For both technical inspections and civil engineering surveys, the results extrapolated are purely image-based, using orthographic and radiographic projections that are interpreted by UTW. Prices are quoted on a per-project basis and the reports are completed within two days.

Untapped agricultural markets

According to Díaz, it's in agriculture that UTW really adds value through its ML-powered data services. The main benefit is simply to record what's happening in each season of the year. Until now, this recording process has relied mainly on the farmer's memory, as well as information collated from routine agricultural tasks such monitoring water levels and scheduling dates for fertilizing of various land plots of land.

The company sells its basic agricultural package as an annual service. Each report compiled during the year takes three to five days to complete. The digital land mapping includes the relief of the terrain, counting crops and sowing density. The report also covers plans for pruning and locating weeds. The intermediate package provides multi-season analysis, the plotting of fertilizer use, variants in the thickness of foliage and, crucially, an estimation of production levels.

The premium service includes insights using additional information from sensors like hydraulic stress maps. Premium clients also get recommendations for weekly watering schedules and how to create optimum soil conditions for specific crops. Water and fertilizer usage levels are also measured and plotted to optimize yields and produce significant savings.

Highly specialized drone cameras can be used to capture images of specific areas of cultivated land. Satellite imagery is also used to supply historical data on land use, while sensors like Duet T are used to provide humidity and temperature readings.

“Depending on the topography, we can map or digitize 400600 hectares per day, more than sufficient for the size of average farm plots in Spain,” Díaz said. UTW charges €3080 per hectare depending on the services required.

UTW has developed algorithms that allow the less accurate satellite data to be refined with supplementary drone information to reduce the number of drone flights needed each year. The company is also incorporating data sharpening technology to fill in the gaps between the drone and satellite information to increase the definition of these images. Neural ML algorithms are used to extrapolate the data, including making crop yield predictions, from the drone and satellite images and sensor readings. Such data services will help farmers to accurately plot the cultivation, and hence the monetization, of the terrain.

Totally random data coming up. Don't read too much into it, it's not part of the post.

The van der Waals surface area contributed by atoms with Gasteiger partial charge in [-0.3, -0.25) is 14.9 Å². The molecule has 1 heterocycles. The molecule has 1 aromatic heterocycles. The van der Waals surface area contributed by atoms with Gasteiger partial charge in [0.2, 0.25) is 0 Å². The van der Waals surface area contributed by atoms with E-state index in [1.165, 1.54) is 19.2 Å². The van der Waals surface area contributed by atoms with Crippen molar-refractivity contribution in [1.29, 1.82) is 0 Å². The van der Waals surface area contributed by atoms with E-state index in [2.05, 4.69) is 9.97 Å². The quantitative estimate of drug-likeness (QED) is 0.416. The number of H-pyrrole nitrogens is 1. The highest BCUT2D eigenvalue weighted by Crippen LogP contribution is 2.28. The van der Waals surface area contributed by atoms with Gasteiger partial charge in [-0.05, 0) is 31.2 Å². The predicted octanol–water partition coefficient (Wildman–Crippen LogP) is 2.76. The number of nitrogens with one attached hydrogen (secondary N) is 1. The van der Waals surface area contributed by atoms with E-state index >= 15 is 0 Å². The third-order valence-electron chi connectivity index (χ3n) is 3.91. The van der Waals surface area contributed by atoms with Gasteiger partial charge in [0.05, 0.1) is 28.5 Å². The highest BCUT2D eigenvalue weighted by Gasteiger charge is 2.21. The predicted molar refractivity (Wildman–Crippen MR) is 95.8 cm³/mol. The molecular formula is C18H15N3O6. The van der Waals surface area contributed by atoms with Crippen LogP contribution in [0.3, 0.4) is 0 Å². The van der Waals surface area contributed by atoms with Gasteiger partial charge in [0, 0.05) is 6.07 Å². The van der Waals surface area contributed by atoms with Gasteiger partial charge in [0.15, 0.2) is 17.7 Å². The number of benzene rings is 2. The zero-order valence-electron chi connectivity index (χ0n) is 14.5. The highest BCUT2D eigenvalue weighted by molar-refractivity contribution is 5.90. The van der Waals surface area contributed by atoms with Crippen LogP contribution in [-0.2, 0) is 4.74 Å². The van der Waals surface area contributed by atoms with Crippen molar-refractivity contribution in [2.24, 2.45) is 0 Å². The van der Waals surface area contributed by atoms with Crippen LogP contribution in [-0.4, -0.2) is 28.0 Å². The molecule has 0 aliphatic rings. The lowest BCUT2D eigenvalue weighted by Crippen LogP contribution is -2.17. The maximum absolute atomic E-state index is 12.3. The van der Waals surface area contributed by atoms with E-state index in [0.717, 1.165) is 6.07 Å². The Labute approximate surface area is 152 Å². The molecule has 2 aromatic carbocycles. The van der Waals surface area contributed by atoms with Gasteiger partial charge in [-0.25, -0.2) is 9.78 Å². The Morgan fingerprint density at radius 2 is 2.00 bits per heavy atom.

Plumping for olives

UTW's algorithms are based on the existing relationship between the crop's vegetative density, or Normalized Difference Vegetation Index (NDVI) and the volume of production. A regressive model is applied to data from previous studies linking the NDVI with the production of different crops. Each crop has certain characteristics that also depend on other variables, such as watering levels and latitudes for meteorology, that are enriched by new data derived from each new analysis conducted.

"Therefore, we have very precise models for traditional, intensive and super-intensive olive cultivation. The advantage of using ML technology is that the more analyses we conduct, the more precise the data," Díaz explained.

“Crop science is complex. With us coming from an industry like aerospace, our main error was that we thought we could offer a generic agricultural service upfront, but we soon learned that we have to offer services tailored to specific terrains or crops,” Díaz added.

Future business growth lies in the intensive and super-intensive olive oil production sectors. Accurate agricultural assessments require specialization and in-depth analysis. “We want to follow the olive oil path because there's a huge variety of different behaviors in these cultivations and we want to be recognized in this field,” he said. UTW already has customers like Innoliva in Spain, and sees a highly scalable sector allowing easy expansion to other olive-producing nations like Italy, Greece and Tunisia.

Many farmers use inaccurate mathematical calculations to estimate crop yields. “We currently work like a traditional agricultural analyst, starting with a didactic session to identify the needs of the terrain and how it was exploited previously. Then, we look at how to boost productivity, the client's main demand,” he said.

At present, the company does not yet have a dedicated platform for customers, even though UTW has over 50 customers and has completed more than 450 projects. UTW is currently selling its services through intermediaries, like machinery manufacturers and certification companies, to increase the adoption of smart drones and data analytics by the end-users in the traditional agricultural industry.

The company is now seeking €350,000400,000 to finance the migration of its technology into a cloud-based SaaS platform. This will help UTW to expand its customer base by automating the assessment process to allow any drone company, satellite or agricultural advisor to directly subscribe to a variety of UTW services online.

Edited by Suzanne Soh